Sunday, June 2, 2019

UNBUFF 1) Unbuff 67 Year Old Scruff Drafted into Men's Winter Senior Softball League

MAY 2019: Once in a while I go back to older blogs to see if
I could have done a better job before hitting the send button. After all, once you commit you own it.

Of course, my limited readership keeps me under the radar with the FCC(Federal Communications Commission). Guess I'll just take my chances and repost this one.

This is part one of four about The Unbuff Scruff who exposed his underbelly attempting a comeback in a game that had passed  him by in grade school. Truth be told, I never should have shown up at the ball field. Still if I hadn't, I'd never have written these ambiguous bluffs about the Unbuff Scruff.

Today, I feel OK with who I am on and off the field. Some days  are good, some days not so good. Some days I hit the ball, catch the ball, some days I don't. I have survived with minimal wounds to my body; my ego not so much.

Still, at the age of 75, I'm glad to be playing a kids game. It's an honor to share the diamond with all the players from West Metro Senior Softball based in Minneapolis✊

Thanks Bob "Doc" Hartshorn for all you've done for WMSS!

Oh my, what a thrill it was for me to be invited to play winter senior softball. A kind of friend of mine, whom I'll identify only as "Baseball Bob" had coaxed me for several years at a Christmas gathering to join his group of aging jocks to play winter senior softball . "You oughta come out, we play in a dome, you'll enjoy it, great bunch of guys, not extremely competitive", said smiling Bob.

This year his wife, "Mrs. Baseball Bob" at his side nodded her head up and down like the team groupie bobble head chirping, "you'll love it. It's so much fun"!

My testosterone level had slowly elevated to minuscule when a blurred image of my bride appeared in my left periphery. Instinctively, she took on the role as my sports agent. She had me signing a rookie contract as I slithered out to the food room for cheese balls and meat balls. All I envisioned was her at the games sporting her "Team Scallions" pom poms, drinking wine from a paper cup and screaming in her shrill voice "get the bat off your shoulder. Swing the bat you baby".

I tried to back out of my contract with "Baseball Bob" as he was leaving the party. I leveled with him, "Look Baseball Bob, the last time I really played with any success was as a right fielder/catcher for Roosevelt School in 6th grade. It was the peak of my career when I caught three fly balls in a row to set a personal high for consecutive outs. The girls were cheering and screaming my name like I was Joe Mauer. It was then I realized that there might be more fun to life than playing sports".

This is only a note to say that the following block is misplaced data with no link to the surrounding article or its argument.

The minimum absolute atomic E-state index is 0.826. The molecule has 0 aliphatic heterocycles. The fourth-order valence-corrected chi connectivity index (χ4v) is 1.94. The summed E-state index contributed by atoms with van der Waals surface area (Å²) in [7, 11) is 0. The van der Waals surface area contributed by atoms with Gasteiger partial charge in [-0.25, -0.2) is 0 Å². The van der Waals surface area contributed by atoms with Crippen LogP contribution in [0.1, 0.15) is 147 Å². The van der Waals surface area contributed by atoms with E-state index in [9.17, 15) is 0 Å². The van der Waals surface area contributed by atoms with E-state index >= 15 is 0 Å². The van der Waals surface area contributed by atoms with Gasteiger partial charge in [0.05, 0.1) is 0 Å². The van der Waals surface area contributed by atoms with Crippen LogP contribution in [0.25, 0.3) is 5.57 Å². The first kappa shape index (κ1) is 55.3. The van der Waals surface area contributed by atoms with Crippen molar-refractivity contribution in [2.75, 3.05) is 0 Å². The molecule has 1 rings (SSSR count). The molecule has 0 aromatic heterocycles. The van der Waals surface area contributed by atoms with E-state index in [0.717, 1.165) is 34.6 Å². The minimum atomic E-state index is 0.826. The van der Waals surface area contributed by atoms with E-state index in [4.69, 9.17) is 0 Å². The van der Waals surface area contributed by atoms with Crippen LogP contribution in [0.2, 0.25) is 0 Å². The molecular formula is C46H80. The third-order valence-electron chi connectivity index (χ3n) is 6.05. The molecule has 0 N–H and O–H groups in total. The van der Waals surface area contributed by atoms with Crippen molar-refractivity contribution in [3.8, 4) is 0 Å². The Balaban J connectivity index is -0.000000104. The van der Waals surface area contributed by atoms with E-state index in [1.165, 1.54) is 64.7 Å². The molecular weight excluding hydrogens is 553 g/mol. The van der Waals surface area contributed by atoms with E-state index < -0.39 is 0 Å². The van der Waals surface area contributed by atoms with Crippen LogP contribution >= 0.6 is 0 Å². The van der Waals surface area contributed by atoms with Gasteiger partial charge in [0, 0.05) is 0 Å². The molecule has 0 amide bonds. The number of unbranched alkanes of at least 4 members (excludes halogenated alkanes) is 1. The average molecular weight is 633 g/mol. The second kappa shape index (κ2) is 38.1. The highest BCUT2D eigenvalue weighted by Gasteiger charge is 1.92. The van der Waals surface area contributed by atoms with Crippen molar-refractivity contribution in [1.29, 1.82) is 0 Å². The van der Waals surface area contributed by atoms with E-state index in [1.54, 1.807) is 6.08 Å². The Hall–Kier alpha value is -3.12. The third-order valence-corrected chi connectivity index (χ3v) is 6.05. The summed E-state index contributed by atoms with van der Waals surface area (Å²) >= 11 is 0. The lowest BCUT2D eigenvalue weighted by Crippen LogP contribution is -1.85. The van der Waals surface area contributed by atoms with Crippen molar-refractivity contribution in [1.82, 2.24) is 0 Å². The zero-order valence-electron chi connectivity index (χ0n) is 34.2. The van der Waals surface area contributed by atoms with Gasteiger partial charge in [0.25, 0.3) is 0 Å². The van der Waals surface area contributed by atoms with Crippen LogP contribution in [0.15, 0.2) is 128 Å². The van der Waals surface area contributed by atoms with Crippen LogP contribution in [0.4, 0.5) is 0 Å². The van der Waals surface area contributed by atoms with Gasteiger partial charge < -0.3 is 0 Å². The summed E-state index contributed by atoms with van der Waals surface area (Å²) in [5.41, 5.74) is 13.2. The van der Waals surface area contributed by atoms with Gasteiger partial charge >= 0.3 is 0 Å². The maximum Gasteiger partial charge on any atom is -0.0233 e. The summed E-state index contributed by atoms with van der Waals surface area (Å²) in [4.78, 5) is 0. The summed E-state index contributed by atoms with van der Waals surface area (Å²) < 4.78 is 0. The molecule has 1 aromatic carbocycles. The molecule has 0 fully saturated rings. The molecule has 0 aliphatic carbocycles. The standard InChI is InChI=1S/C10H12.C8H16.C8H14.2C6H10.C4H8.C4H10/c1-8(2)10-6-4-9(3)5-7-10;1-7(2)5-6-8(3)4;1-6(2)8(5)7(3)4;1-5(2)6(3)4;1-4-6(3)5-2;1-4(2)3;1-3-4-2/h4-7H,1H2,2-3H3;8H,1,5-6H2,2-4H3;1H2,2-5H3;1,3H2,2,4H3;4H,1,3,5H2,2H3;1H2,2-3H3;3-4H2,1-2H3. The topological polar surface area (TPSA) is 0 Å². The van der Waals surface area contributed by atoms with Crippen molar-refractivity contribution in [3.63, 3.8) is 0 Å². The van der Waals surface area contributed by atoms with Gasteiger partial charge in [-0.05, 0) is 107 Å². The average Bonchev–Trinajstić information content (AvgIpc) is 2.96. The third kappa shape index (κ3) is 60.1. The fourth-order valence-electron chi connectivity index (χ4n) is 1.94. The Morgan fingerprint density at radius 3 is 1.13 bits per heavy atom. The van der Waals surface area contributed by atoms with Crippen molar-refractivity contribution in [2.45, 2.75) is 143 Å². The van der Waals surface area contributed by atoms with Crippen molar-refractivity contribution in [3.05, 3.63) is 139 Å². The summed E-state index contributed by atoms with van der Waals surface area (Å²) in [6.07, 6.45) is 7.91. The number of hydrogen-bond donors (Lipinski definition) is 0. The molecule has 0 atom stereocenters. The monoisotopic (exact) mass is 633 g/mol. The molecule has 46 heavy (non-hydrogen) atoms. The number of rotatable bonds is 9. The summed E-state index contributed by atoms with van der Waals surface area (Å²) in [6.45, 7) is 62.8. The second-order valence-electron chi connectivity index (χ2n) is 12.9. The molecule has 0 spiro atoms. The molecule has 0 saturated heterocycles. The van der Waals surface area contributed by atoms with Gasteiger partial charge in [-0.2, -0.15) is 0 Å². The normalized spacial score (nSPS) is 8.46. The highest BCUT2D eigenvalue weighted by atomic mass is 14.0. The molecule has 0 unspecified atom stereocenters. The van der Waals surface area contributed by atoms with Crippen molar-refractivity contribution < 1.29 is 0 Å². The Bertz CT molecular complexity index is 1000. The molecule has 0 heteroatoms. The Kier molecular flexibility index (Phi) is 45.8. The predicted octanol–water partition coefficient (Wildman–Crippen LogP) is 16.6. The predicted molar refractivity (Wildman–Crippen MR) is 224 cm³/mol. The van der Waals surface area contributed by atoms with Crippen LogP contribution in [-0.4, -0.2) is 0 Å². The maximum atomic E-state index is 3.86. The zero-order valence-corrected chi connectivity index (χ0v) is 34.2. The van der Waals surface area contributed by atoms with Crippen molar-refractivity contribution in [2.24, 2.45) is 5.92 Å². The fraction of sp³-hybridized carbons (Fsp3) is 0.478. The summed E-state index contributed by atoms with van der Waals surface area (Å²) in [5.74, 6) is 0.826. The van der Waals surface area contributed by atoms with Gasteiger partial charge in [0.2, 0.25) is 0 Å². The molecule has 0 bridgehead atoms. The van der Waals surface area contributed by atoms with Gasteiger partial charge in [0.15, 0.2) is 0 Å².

Bob shrugged it off with that little boy grin on his face, "season starts in a couple weeks. See you then".

On the snowy drive back to our place that night, my agent/wife bounced up and down in the car like Tiger from Winnie the Pooh. She visualized me getting a walk off home run in the first game. I pictured myself on a stretcher being hauled off the field to a waiting Urgent Care ambulance. She didn't seem to care that I didn't make the cut in 7th grade baseball due to a long list of deficiencies, including a bad attitude.

I reminded her of our summer of love and lust when I joined a tavern league. One fateful evening I misjudged a hotly thrown ball to me at first base. After the ball skipped off my defective Joe Adcock glove, I made a great play by stopping the ball with my right eye. I felt macho celebrating at the tavern later having prevented a runner from scoring. I felt miserable the next day as I scanned a Polaroid picture of my shiner while nursing a hangover.

That wasn't career ending because I did try one more time as a young father in the Christian Church League, thinking the these guys would be kind of scrawny bunch of whimps like me and I'd fit in perfectly. I was one of them, the Congregational Comeback Kids. After we played our first game of the season against the Serbian Orthodox Big Cats, I felt like I had been led to and fed to the lions at the Coliseum. I laundered my jock, autographed it, and sent it off to Cooperstown along with my Andy Pafko outfielder's glove and my poorly designed Adcock mit.

Fast forward a few weeks ----day one of redemption on the artificial turf at the field of dreams started early. I needed to drive through the rush hour traffic allowing time to stop for my Caribou. Psyched, but nervous I pumped up the volume on the Credence CD "Centerfield". Put me in coach, I'm ready to play today I screamed. I was ready, at least spiritually.

Just days after that fateful party, I entered what may be the only Dome still inflated in the Cities with my gym bag in hand. There were my new friends working out. George Plimpton's words of wit and wisdom fore shadowed my future as I saw the hitters banging the balls off the outfield walls. There were the "non-competitive" elderly sliding into the bases. My heart sank, my ego deflated like the Metrodome as I saw a smiling "Baseball Bob" waving me over. My pace slowed as I approached my dark destiny, trying to keep a sense of humor while mouthing Plimpton's words of wisdom while trying to recall the words to the 23rd psalm at the same time as a backup plan.

"They did not specify I need to run the race from the beginning -- about a block and a half from the finish I entered the race immediately behind the fellow who was leading the race. He looked over his shoulder and here I was fresh as a daisy. This poor man put on a desperate sprint which is quite a feat if you've run 26 miles, and he managed to cross the finish line before I did, which gives you some sense of my speed" - AUTHOR:GEORGE PLIMPTON


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